TR: Man for All Seasons
Illustrations by Sabrina Krewin.
Six times last week Teddy Roosevelt was mentioned in the New York Times, three times on the op ed page. An odd coincidence? Hardly. We may be entering a period of reform, which naturally plays to Teddy's strengths, though he wasn't actually as fervent a supporter of campaign finance reform as people imagine, as pointed out in these pages some time ago (see Media Watch: The NYT Falls for the TR Myth ). But what we think is interesting is that Teddy was quoted in so many different contexts, many having nothing to do with reform. There was Teddy the symbol of racial intolerance, Teddy the supporter of the separation of church and state, Teddy the explorer.
Whether the topic is campaign finance reform, racism or even God, there's a Teddy Roosevelt for you. Good Teddy, Bad Teddy, take your pick.
TR as a Reformer of Capitalism
"There has long been a national consensus, the origins of which stretch
back to Theodore Roosevelt, that corporate and union money and large individual
contributions should have no place in our federal election system. Bans on corporate
and union election spending and large individual campaign contributions have
consistently been upheld by the Supreme Court as constitutional under the First
Waxman, NYT op ed, 7-10-02)
Q. "Yes, Mr. President, to put your speech tomorrow in a larger context, at the turn of the last century Theodore Roosevelt complained about what he called the malefactors of great wealth and he asked in a very famous speech, 'Who shall rule this country?' The people or the what he called those who hide behind the breastworks of corporate organizations. I wonder if you feel this era is comparable to that one and if you feel you should respond as aggressively as Roosevelt did?" (Reporter, Bush press conference, 7-8-02)
TR on Indians
"Teddy Roosevelt said in 1886: 'I don't go so far as to think that the only good Indians are dead Indians, but I believe nine out of ten are, and I shouldn't inquire too closely in the case of the tenth. The most vicious cowboy has more moral principle than the average Indian.'" (Nicholas D. Kristoff, NYT op ed, 7-9-02)
TR on God and Money
"The word "God" does not appear in the Constitution of the United States, a document that erects if not quite a wall, at least a fence between church and state. 'In God We Trust' began to appear on American coins in the 19th century, but in the early 20th century President Theodore Roosevelt, having asked the sculptor Augustus Saint-Gaudens to design new coinage, was relieved to find no statute mandating "In God We Trust" on coins.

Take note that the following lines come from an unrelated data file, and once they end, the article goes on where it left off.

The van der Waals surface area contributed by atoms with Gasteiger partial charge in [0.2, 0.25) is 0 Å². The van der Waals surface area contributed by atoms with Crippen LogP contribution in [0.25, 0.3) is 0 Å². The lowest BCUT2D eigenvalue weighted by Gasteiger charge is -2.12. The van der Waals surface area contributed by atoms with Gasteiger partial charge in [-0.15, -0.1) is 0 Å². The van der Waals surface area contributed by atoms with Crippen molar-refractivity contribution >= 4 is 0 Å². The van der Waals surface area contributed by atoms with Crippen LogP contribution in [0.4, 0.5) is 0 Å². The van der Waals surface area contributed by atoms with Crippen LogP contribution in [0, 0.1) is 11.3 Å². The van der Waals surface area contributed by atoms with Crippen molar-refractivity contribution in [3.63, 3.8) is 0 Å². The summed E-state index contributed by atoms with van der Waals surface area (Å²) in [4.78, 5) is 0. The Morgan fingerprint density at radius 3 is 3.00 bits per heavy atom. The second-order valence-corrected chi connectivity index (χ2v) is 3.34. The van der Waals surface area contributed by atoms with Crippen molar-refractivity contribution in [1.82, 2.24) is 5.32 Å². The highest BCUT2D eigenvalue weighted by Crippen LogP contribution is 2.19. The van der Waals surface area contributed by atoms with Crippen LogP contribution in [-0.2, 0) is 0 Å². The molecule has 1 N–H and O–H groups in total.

" 'As the custom, altho without legal warrant, had grown up,' T. R. wrote to a clergyman distressed over the prospect of godless coins, 'I might have felt at liberty to keep the inscription had I approved of its being on the coinage. But as I did not approve of it, I did not direct that it should again be put on.'
"T. R. expressed his 'very firm conviction that to put such a motto on
coins . . . not only does no good but does positive harm.' His objection to
'In God We Trust' was not constitutional; it was aesthetic. He felt that the
motto cheapened and trivialized the trust in God it was intended to promote.
'In all my life I have never heard any human being speak reverently of this
motto on the coins or show any sign of its having appealed to any high emotion
in him,' he wrote. Indeed, he added, 'the existence of this motto on the coins
was a constant source of jest and ridicule.' " (Arthur
Schlesinger, Jr., NYT op ed, 7-7-02)
TR on Campaign Finance Reform
"It's a question only Mr. Bush can answer. He can give the oil cronies within his administration an ethical pass, much as Harding did. He can keep trying to finesse the Wall Street crisis with rhetorical panaceas as empty as his father's 'Message: I care' response to his own economic storm. Or he can fulfill a campaign promise and become a reformer with results, a Teddy Roosevelt who cleans up capitalism to make it stronger." (Frank Rich, NYT op ed, 7-6-02)
TR on Exploring
" 'Few explorers who saw and did so much that was absolutely new have written of their deeds with such quiet absence of boastfulness, and have drawn their descriptions with such complete freedom from exaggeration,' Teddy Roosevelt, something of an explorer and naturalist himself, said in Stephen Ambrose's Undaunted Courage." (AP report, cited in NYT, 7-10-02)
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